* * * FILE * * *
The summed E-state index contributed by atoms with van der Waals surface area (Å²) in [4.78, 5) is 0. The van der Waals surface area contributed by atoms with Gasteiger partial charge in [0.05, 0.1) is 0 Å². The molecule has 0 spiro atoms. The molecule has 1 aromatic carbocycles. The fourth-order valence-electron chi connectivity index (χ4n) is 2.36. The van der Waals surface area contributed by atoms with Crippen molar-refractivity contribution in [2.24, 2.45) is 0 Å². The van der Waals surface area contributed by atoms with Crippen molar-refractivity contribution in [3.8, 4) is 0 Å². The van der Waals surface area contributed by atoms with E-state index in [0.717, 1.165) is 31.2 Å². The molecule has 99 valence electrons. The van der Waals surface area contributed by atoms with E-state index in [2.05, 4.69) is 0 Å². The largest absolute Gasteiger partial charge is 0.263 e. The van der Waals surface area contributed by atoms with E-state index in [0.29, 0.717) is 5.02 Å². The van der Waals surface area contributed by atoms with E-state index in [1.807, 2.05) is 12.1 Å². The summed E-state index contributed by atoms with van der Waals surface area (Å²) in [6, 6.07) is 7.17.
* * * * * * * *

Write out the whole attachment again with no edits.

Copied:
The summed E-state index contributed by atoms with van der Waals surface area (Å²) in [4.78, 5) is 0. The van der Waals surface area contributed by atoms with Gasteiger partial charge in [0.05, 0.1) is 0 Å². The molecule has 0 spiro atoms. The molecule has 1 aromatic carbocycles. The fourth-order valence-electron chi connectivity index (χ4n) is 2.36. The van der Waals surface area contributed by atoms with Crippen molar-refractivity contribution in [2.24, 2.45) is 0 Å². The van der Waals surface area contributed by atoms with Crippen molar-refractivity contribution in [3.8, 4) is 0 Å². The van der Waals surface area contributed by atoms with E-state index in [0.717, 1.165) is 31.2 Å². The molecule has 99 valence electrons. The van der Waals surface area contributed by atoms with E-state index in [2.05, 4.69) is 0 Å². The largest absolute Gasteiger partial charge is 0.263 e. The van der Waals surface area contributed by atoms with E-state index in [0.29, 0.717) is 5.02 Å². The van der Waals surface area contributed by atoms with E-state index in [1.807, 2.05) is 12.1 Å². The summed E-state index contributed by atoms with van der Waals surface area (Å²) in [6, 6.07) is 7.17.